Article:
Tuesday, 1 May 2012

Interrogating the feminist in contemporary (popular) culture

What do men and women want?

Maybe this has been discussed too often. Yet, the novelty of our rapidly transforming times uncomfortably redirects it to us. The acute specialization and compartmentalization of our living experiences means that often we’re observing the most obvious things from an outsider’s perspective. Of course, the full picture is hardly available to us (if ever it was available to humanity) despite our best efforts to empiricise our little knowledge and so, in that sense, tepid and stereotypical gender roles have always polarized opinions in all ages.

What we face, then, is the task of coming out of our respective existential bubbles to interrogate what we prefer to see, hear, think and speak forth. Feminist convictions have been challenged throughout the ages by the most hostile and fundamentalist naysayers. It is to the feminist/specialist that we have to go to understand the shifting patterns of women’s liberation and feminism and their location within and as part of the changing theatres of our civilisational battles.

This issue, therefore, is addressed to the feminist movement – the feminist movement not in the academia but in so-called popular culture, in and amongst the masses as it were. For if we are to successfully counter the alarmingly popular charge that feminists have become outmoded in this commodified globalised world, we must generate discourse on the reach and efficacy of feminism not within the confines of universities and the supposed centres of (formalised) theory but in all those areas and places which it has always meant to invert. Also, if much of feminism has become gentrified in accordance with bourgeois models, then we need to explore the relevance of such politics as it relates to our present and to our future.

In a way, what is at hand is not feminism but feminisms. For Issue 2, Volume 5 of Literophile, we invite critical interrogations on the presence and success of these feminisms – radically subversive of bourgeois politics or otherwise – in streets, homes and workplaces. These interrogations should be mailed to literophile@gmail.com by Sunday, 15th of July 2012 as original and annotated papers and/or semi-academic articles and commentaries of not more than 3,000 words. Contributors may focus on the following pointers:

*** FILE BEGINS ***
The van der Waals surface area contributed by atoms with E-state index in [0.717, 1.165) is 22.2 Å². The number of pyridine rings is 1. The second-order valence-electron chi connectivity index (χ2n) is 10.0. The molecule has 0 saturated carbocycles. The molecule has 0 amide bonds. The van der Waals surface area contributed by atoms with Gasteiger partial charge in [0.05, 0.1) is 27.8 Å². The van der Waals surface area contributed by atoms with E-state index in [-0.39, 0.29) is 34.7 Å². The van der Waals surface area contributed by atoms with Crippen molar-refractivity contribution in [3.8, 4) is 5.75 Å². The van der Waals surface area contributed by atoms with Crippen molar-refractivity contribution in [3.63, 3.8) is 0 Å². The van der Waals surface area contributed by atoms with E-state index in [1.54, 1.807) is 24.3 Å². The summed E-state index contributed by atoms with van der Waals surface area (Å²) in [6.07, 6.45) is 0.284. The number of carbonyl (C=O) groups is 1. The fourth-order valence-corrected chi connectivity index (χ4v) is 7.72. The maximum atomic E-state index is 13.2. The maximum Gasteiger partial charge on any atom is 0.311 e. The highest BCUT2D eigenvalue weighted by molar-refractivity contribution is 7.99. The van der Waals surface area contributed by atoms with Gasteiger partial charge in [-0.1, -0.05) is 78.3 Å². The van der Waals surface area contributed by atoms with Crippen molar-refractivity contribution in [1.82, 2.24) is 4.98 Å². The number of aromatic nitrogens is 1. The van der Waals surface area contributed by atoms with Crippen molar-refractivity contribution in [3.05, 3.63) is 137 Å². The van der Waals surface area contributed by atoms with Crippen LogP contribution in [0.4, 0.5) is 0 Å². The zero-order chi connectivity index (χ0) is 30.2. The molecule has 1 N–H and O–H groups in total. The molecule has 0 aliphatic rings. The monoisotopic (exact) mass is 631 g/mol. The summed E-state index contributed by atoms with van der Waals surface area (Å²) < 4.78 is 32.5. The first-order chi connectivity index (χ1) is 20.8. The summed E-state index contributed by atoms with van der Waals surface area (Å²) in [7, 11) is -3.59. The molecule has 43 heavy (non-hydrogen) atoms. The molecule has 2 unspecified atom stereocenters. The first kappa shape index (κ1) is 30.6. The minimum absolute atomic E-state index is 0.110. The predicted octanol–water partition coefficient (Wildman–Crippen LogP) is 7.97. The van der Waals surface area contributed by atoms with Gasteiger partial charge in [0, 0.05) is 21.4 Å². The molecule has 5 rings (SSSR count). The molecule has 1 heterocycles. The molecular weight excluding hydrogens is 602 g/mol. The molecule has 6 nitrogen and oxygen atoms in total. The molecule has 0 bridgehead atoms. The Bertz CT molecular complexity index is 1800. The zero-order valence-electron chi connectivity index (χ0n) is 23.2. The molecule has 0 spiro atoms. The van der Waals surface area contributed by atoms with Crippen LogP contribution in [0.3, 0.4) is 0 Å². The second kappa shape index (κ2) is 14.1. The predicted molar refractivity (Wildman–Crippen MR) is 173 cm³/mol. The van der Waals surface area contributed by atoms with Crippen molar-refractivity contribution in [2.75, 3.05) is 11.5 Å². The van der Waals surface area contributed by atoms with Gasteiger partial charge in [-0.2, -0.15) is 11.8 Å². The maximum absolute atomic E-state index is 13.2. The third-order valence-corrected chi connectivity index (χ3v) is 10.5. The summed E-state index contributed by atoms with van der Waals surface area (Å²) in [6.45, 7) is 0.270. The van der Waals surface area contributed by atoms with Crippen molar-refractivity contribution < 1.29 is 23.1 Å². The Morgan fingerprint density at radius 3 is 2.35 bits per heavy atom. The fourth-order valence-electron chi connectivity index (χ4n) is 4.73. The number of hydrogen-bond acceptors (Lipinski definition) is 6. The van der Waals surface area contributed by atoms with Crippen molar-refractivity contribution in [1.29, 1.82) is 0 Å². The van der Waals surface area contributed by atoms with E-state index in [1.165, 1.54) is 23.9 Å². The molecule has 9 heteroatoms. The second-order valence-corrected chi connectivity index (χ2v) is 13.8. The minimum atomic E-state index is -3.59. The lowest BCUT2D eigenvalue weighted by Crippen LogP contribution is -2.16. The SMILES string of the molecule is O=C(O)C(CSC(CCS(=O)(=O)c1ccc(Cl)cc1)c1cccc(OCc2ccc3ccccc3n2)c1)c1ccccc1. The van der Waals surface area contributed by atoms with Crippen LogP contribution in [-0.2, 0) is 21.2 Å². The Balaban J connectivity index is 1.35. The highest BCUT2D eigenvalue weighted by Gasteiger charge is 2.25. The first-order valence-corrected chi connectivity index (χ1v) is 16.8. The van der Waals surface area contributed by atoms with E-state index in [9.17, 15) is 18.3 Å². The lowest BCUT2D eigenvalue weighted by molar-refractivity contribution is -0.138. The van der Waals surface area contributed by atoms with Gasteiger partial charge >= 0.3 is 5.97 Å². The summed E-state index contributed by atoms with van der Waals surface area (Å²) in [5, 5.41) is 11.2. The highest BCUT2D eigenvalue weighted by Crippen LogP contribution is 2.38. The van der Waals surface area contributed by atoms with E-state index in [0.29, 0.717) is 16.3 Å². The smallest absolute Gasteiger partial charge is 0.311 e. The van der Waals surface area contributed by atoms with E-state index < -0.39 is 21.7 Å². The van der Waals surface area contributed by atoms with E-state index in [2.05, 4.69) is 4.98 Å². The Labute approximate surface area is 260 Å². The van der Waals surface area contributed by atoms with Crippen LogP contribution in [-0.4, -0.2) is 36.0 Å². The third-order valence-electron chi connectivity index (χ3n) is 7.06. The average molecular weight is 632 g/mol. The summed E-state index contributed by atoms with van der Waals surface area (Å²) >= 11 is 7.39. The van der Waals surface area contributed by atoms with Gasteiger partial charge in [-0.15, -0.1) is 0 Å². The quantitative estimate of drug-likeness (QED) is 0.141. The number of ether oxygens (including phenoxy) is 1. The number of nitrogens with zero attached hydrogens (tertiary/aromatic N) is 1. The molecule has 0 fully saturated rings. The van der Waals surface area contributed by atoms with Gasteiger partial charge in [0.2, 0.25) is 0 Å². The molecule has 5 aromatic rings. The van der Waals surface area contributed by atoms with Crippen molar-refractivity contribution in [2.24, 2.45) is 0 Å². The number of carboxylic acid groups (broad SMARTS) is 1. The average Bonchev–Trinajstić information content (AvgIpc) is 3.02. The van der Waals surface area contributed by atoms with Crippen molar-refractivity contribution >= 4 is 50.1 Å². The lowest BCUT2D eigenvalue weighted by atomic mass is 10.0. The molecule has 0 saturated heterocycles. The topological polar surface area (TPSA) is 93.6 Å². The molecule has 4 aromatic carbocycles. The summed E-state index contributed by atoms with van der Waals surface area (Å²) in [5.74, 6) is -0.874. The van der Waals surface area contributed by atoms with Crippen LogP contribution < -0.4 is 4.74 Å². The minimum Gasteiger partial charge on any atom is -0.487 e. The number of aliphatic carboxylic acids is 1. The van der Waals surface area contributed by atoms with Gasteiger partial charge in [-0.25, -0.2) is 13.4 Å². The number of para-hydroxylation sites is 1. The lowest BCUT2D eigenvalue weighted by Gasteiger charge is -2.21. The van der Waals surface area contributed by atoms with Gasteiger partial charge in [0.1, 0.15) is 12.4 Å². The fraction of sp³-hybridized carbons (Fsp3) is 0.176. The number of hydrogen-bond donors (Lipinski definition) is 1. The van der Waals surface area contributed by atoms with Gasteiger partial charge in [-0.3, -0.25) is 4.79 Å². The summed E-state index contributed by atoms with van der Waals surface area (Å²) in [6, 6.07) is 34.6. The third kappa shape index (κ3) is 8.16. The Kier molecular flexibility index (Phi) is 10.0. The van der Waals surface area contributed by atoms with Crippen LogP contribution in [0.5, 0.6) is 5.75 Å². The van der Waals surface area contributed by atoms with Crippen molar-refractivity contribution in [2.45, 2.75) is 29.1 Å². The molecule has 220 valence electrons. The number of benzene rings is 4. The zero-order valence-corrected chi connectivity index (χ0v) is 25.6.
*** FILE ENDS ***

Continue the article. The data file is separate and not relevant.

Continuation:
a)      Traditional woman verses modern woman: a misconceived/untruthful divide?
b)      (Re?)defining ‘Indian woman’ in mainstream media. Soap operas, cinema, music and more.
c)      Obsessions of urban women: commodification and identity.
d)     An activist academia? Changes in feminist theory globally.
e)      Grassroots activism: women’s empowerment or bourgeois indoctrination?
f)       (Re?)claiming the city: feminism, urbanity and the anxiety for space.
g)      Yours graphically: feminism, erotica, porn.

Please note that papers must be annotated in accordance with MLA regulations. Contributors are also requested to submit short bio-notes (of not more than 200 words).

Wednesday, 15 February 2012

Art as a mode of resistance to colonialism in India: Call for Contributions; Issue 1, Volume 5, Literophile

In the history of India’s anti-colonial struggle, revolutionary ideological innovations and political upheavals are usually located in the 1920s. It was then that surging nationalistic fervour gave civil resistance a central role in the anti-colonial struggle and it was against this backdrop that art in India emerged as an effective medium for the expression of anti-colonial sentiments.

At the end of the year 1922, an exhibition of the works of various Bauhaus artists was held in Calcutta; a momentous event due to which December 1922 is often identified as the fount of Modernism in Indian art. Artists developed aspects of art as expressions of carefully cultivated modes of resistances and interactions between global modernity and nationalist politics in the construction of a national identity led to adoption of a new language of Modernism by Indian artists. In this way, artists came to play a central role in India’s anti-colonial struggle and their works became a reflection of debates and political concerns of the times. Such engagement of art with the politics of decolonisation/anti-colonialism becomes all too evident in the works of Rabindranath Tagore, Amrita Shergill, Jamini Roy, the towering figures of Modernism in Indian Art. Modernism provided these three and several Indian artists with the artistic vocabulary and freedom to respond to Colonialism in their own unique ways.

Issue 1, Volume 5 of Literophile invites from the student community original and annotated papers and/or semi-academic articles and commentaries of not more than 2,500 words respectively addressing issues and debates that emerged at this particular juncture in history. Contributors may also append images of particular art works should they be pertinent to their contributions. We invite by 25th March, 2012 interpretations of works of various artists, comments on critical responses to these art works or analyses of popular responses to various artists and their works. However, this is not meant to limit discussions in papers to merely the areas discussed above. Our aim is to encourage intellectual and literary engagement with this period in history and hopefully, also evoke and respond to questions pertaining to the role of art in society. Please mail contributions and queries to literophile@gmail.com